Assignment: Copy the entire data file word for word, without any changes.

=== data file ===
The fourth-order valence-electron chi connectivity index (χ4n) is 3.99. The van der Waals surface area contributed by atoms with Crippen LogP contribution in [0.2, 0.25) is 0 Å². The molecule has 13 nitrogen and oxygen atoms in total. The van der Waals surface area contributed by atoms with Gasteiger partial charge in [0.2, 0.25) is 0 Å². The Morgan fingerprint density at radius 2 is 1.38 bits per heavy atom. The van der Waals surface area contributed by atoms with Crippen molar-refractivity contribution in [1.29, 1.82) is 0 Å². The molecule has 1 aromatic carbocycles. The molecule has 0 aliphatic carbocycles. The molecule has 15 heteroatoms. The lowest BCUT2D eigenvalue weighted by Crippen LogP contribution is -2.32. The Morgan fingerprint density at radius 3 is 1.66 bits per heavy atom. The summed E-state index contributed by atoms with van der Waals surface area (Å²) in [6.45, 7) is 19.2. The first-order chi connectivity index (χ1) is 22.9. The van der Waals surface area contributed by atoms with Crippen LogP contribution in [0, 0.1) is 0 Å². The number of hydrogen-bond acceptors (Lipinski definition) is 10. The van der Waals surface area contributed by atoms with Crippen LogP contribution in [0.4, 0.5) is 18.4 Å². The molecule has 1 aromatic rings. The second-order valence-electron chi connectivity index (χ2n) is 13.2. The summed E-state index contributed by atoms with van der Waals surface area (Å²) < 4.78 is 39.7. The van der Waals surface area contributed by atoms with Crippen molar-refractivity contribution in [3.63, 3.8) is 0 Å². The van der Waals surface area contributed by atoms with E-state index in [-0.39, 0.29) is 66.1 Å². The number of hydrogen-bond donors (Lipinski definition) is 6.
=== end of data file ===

The fourth-order valence-electron chi connectivity index (χ4n) is 3.99. The van der Waals surface area contributed by atoms with Crippen LogP contribution in [0.2, 0.25) is 0 Å². The molecule has 13 nitrogen and oxygen atoms in total. The van der Waals surface area contributed by atoms with Gasteiger partial charge in [0.2, 0.25) is 0 Å². The Morgan fingerprint density at radius 2 is 1.38 bits per heavy atom. The van der Waals surface area contributed by atoms with Crippen molar-refractivity contribution in [1.29, 1.82) is 0 Å². The molecule has 1 aromatic carbocycles. The molecule has 0 aliphatic carbocycles. The molecule has 15 heteroatoms. The lowest BCUT2D eigenvalue weighted by Crippen LogP contribution is -2.32. The Morgan fingerprint density at radius 3 is 1.66 bits per heavy atom. The summed E-state index contributed by atoms with van der Waals surface area (Å²) in [6.45, 7) is 19.2. The first-order chi connectivity index (χ1) is 22.9. The van der Waals surface area contributed by atoms with Crippen LogP contribution in [0, 0.1) is 0 Å². The number of hydrogen-bond acceptors (Lipinski definition) is 10. The van der Waals surface area contributed by atoms with Crippen LogP contribution in [0.4, 0.5) is 18.4 Å². The molecule has 1 aromatic rings. The second-order valence-electron chi connectivity index (χ2n) is 13.2. The summed E-state index contributed by atoms with van der Waals surface area (Å²) < 4.78 is 39.7. The van der Waals surface area contributed by atoms with Crippen molar-refractivity contribution in [3.63, 3.8) is 0 Å². The van der Waals surface area contributed by atoms with E-state index in [-0.39, 0.29) is 66.1 Å². The number of hydrogen-bond donors (Lipinski definition) is 6.